Adirondack chair on the guest cottage porch. (The rock is a weight.)


Adirondack chair on the guest cottage porch. (The rock is a weight.) Adirondack chair on the guest cottage porch. (The rock is a weight.)

Eight days ago when I wrote the last post, the sale contract on Terraphilia had fallen apart.

First thing Tuesday morning (after Labor Day)–as soon as they learned the news, the people in second place re-tendered their offer.

By the end of the day Friday, after working out some small details, we had a contract. And I got an email from the prospective buyers saying they were “over the moon” about my accepting their offer.

Wow! (Much appreciation to my realtor, Kathleen Nelson of Keller Williams Mountain Realty.)

Of course, it’s not a sale until you have the certified check in hand. There is still the appraisal (this is not an easy property to appraise), the loan, and other hurdles.

But something about this contract just feels right–nothing logical, mind you, it’s a gut instinct kind of thing.

Treehouse (foreground) and Creek House (on the right) from the City Trail across the creek. Treehouse (foreground) and Creek House (on the right) from the City Trail across the creek.

I’m also exhausted from the whip-saw of emotions in just a few days from what felt like a sucker punch when the first contract imploded to cautious excitement and relief. (Fingers crossed….)

This contract gives me more time to move. Which is good, because as with every construction project I’ve ever been involved with, the new house and garage/studio are taking longer than expected.

There’s been lots of progress, thanks to my contractor, Dan Thomas of Natural Habitats, and all of the wonderful sub-contractors who have made time in their crazy-busy schedules for my small but not simple project.

On the outside, the first coat of stucco is on (the gray parts of the building exteriors in the photo above). The board-and-batten siding is all up, and after some dirt-work this coming week, the stairs will be built on the outside wall of Treehouse and the second-story deck will appear outside the studio door. (Access now is by ladder, which I enjoy climbing, but I recognize isn’t a permanent solution.)

The kitchen area with cabinets in, before Mackee began building sills and putting up window trim. The kitchen area with cabinets in, before Mackee began building window sills and putting up trim. The cabinet sitting by itself in the foreground is the kitchen island, without its top.

Inside, Creek House is painted (thank you, Alex of Timberline Drywall and crew!) and the kitchen cabinets are in and looking very fine (thanks to Rob and Rachel of Westwood Cabinets). Baseboards and doors are in, and door and window trim are going up–thank you, Mackee and Verlyn of Natural Habitats.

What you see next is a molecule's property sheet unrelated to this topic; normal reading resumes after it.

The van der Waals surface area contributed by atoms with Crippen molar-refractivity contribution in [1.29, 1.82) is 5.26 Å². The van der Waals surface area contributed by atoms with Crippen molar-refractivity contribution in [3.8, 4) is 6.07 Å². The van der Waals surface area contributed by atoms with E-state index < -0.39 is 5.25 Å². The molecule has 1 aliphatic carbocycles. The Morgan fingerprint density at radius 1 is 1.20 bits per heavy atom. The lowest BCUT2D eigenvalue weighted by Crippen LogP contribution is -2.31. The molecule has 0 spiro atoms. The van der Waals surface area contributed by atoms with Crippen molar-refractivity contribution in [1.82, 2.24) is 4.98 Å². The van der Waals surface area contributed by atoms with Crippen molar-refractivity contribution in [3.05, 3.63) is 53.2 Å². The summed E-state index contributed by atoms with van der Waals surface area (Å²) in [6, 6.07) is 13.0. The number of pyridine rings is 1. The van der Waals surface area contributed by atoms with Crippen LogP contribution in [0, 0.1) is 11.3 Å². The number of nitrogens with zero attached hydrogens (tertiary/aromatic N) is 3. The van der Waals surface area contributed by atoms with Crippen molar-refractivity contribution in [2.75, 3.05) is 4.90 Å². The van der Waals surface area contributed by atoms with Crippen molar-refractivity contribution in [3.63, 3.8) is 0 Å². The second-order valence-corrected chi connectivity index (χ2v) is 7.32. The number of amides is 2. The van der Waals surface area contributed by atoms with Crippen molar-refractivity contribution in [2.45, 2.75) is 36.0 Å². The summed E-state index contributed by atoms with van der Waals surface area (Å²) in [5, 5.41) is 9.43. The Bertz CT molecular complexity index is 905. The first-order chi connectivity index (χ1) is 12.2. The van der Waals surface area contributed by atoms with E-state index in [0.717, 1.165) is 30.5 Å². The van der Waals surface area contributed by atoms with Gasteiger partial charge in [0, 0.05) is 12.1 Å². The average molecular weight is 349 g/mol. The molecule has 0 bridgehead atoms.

This coming week, the final coat of sealer will go on the floors, and we’ll be ready for plumbing fixtures.

It’s feeling like a house!

Here at Terraphilia, there’s progress too.

Eric Hagen, master of tools, wood, steel, horses and many other things, sorted, organized and priced the contents of the shop and held a shop sale. What he couldn’t sell, he found homes for, all but the big industrial dust-collection system and a wall-mounted veneer-press. Surely someone needs those….

The shower part of the tub-shower enclosure. Thanks to Tom and Lane of Alpha Plumbing, who had to go on eBay to find all the parts to the fixtures! The shower part of the tub-shower enclosure.

(Richard loved tools, plus everything else involved in designing and fabricating sculptures and functional objects from wood, steel and stone.)

And my most ambitious finishing project, the custom tub-shower enclosure in the master bath, is finally done, thanks to a lot of help.

Maggie and Tony Niemann patiently worked with me to finish the walls and trim.

Steve Duhaime of Architectural Glass wrapped the sill and added the “reedy” glass half-walls with their cool steel brackets.

Tom and Lane of Alpha Plumbing scoured the internet to find parts for the shower fixtures (the shower was roughed-in about 14 years ago, the fixtures have long since been discontinued) and invented the black steel shower-curtain rods suspended from the ceiling.

Glass half-walls screening the shower area. Glass half-walls screen the shower area.

Finishing this house and building Creek House and Treehouse feels like the best community effort, drawing on the art and skill of people I respect and appreciate.

When I started this process, I didn’t know I could learn to use and love tools, much less working with wood, steel, stone and glass.

I had no idea that I could dream up a house and be intimately involved in building it. Or that I would find the process fascinating and rewarding.

Yet here I am.

Tonight, as I was writing this post, I made myself a cup of ginger-lemon tea.

And read the tag on the tea bag:

Wherever you go, go with all your heart. Just the words I needed.

Wherever you go, go with all your heart.


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